But, as I said earlier, we all have fleas and I am no exception. Deeply ingrained in me, learned from my NM and incorporated into my being from my earliest days, is this failure to notice and acknowledge the efforts of others, the tendency to take things for granted, to expect that some people just know how I feel. And while I know that an appreciation or gratitude, if unspoken, might as well not exist, I have blind spots and I fall into ingratitude, not so much in spirit but in practice. And every once in a while I wake up and see what I am doing (or failing to do) and try to amend my behaviour to fix it.
On Saturday my husband and I were sitting at a red light, getting ready to go into a petrol station. As we sat there I looked at the station’s name and it clicked to me that we were buying petrol here because they had a loyalty-reward program, linked to our bank, that gives us 15% off every fuel purchase if we use that bank’s credit card. Considering that my car is an SUV, that comes to a handsome piece of change! In just few seconds a host of thoughts flooded mind about the many things my husband has done and the many ways he has sought to improve our finances and maximize our income to give us—me—the highest standard of living that I have ever enjoyed in my life. And while I have told him that…my thanks for all of his efforts implied…I suddenly realized that in the nine years we have been married, I have never actually said it to him. All these years and all that effort, and not one word of thanks to the person whose efforts made my comfortable existence possible!
As the light turned from red to green, I put my hand on his thigh and said “I don’t think I have ever told you this, but I want you to know that I am very proud of you and very appreciative of all the hard work you have done to give us the comfortable life style we enjoy. I really do notice and I really do appreciate it…and I am sorry I never said anything before this.”
He pulled the car up to the pumps and turned and looked at me, a bit of surprise on his face, and said, “Why thank you! I really appreciate that!”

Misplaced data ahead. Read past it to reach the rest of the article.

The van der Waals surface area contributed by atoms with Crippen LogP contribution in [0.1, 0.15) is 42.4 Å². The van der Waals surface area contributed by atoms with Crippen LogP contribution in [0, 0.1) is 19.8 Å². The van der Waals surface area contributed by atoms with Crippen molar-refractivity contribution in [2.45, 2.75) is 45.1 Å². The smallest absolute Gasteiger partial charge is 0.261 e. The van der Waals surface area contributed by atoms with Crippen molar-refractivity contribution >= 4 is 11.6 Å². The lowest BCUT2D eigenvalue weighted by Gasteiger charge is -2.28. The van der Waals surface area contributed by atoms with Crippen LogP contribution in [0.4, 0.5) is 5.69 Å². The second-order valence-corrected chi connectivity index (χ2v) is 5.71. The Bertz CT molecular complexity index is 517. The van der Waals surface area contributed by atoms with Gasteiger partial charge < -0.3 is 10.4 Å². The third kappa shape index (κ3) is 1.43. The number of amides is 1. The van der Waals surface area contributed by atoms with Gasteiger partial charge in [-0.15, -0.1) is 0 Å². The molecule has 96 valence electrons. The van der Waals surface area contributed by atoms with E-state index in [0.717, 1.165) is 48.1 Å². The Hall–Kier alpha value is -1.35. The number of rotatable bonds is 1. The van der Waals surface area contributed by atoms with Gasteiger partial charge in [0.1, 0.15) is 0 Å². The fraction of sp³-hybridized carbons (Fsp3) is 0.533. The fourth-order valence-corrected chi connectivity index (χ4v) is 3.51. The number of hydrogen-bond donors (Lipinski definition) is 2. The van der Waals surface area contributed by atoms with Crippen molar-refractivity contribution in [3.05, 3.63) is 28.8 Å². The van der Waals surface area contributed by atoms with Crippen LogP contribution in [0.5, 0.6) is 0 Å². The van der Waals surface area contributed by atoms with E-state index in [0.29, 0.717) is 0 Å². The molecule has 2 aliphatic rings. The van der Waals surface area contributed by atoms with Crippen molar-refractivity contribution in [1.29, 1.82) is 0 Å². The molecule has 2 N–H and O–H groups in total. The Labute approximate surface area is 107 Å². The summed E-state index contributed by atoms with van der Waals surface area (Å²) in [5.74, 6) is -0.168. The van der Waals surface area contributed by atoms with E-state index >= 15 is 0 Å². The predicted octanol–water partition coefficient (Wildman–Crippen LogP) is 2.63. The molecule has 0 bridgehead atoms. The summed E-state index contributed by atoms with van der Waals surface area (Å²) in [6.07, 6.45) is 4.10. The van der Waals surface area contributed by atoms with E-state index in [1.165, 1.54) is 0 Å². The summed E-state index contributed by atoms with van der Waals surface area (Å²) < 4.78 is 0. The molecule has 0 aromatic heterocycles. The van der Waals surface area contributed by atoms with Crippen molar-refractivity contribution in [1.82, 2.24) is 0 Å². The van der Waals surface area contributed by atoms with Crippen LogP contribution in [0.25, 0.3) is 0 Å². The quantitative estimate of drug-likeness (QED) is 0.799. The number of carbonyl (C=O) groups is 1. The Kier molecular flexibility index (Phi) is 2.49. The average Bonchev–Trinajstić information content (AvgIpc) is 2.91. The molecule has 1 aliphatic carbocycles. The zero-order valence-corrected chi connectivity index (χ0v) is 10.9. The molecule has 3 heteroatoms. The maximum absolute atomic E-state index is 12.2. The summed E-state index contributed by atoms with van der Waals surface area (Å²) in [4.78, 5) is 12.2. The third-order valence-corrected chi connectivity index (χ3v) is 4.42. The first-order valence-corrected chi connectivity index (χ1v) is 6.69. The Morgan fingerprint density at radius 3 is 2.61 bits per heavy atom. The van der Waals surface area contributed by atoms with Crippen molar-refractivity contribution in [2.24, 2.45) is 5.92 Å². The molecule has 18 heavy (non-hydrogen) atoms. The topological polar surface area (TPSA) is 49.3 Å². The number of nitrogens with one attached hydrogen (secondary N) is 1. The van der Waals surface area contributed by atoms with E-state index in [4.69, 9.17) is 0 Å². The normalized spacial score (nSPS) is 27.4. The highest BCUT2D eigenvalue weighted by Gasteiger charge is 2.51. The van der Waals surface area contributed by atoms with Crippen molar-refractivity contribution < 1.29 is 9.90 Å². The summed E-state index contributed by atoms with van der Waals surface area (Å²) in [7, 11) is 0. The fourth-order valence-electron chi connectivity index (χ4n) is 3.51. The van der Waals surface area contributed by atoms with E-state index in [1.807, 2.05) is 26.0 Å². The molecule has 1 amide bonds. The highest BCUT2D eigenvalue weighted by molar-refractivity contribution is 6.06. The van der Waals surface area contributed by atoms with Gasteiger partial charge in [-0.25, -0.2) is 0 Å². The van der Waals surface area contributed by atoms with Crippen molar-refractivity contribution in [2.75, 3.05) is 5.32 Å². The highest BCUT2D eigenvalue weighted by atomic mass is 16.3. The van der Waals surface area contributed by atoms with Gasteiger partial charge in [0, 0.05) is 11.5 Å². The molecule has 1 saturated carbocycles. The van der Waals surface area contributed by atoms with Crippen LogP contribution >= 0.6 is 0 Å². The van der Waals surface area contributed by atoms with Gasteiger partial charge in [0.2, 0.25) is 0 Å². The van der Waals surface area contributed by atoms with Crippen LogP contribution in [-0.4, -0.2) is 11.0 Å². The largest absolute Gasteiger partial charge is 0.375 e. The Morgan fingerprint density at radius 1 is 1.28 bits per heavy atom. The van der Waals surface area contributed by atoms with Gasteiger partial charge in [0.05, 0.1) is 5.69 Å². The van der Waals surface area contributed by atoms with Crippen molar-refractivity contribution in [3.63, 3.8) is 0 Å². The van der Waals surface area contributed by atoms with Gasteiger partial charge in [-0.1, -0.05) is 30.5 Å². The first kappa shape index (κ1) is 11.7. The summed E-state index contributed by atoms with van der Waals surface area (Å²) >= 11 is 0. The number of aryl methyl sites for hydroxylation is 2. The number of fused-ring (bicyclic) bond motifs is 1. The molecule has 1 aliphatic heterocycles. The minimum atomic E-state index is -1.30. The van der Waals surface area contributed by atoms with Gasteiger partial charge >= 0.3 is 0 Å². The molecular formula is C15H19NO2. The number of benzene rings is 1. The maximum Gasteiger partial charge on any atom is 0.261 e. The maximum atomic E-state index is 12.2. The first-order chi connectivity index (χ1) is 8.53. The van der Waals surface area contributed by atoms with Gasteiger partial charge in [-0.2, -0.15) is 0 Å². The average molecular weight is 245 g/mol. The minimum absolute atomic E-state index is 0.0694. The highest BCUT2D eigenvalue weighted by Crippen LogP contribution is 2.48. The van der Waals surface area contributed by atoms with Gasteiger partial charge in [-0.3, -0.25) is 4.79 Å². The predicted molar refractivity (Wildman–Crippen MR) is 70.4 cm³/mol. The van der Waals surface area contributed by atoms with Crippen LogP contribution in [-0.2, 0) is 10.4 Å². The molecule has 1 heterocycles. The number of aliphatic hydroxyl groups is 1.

I felt shamed that I had allowed him to go all of those years without a word of encouragement or appreciation of all of his efforts. It made me think…and more than that, it made me wonder why I, who never fails to thank the maid for her efforts on my behalf, would let him toil for nine years without ever thanking him. And for the next day or two, I turned it over in my mind until I realized that in the household I grew up in, that was the norm…that nobody rewarded you with thanks, or even a “well done!” when you did what was expected of you. Oh, you got plenty of flak if you failed to do what was expected of you, but no encouragement, no appreciation, no kudos. That rule applied only to members of the household, however…friends, neighbours, even visiting family members were thanked for their assistance—they were even thanked just for showing up at our door!
I thought back, trying to think of just one time that NM thanked me for anything (children tend to absorb traits of the same-sex parent more than the opposite sex parent, by the way) and couldn’t come up with a single instance. Instead, I remembered the Mother’s Day card I made for her when I was about 8, and how I brought her breakfast in bed and the card, which I had laboured over for hours, and how the anticipated praise and thank you never materialized…and how I got castigated, instead, for a spelling error.
And I thought about myself and how like my mother I was being, taking my husband’s hard work and his clever, out-of-the-box thinking that gave me a comfortable lifestyle, for granted, never telling him what I was thinking but just assuming that he somehow knew. And I felt ashamed of myself, wondering how I had let such a thing come to pass…
Those fleas are damned difficult to get rid of!
It is difficult to deal with a narcissist when you are a grown, independent, fully functioning adult. The children of narcissists have an especially difficult burden, for they lack the knowledge, power, and resources to deal with their narcissistic parents without becoming their victims. Whether cast into the role of Scapegoat or Golden Child, the Narcissist's Child never truly receives that to which all children are entitled: a parent's unconditional love. Start by reading the 46 memories--it all began there.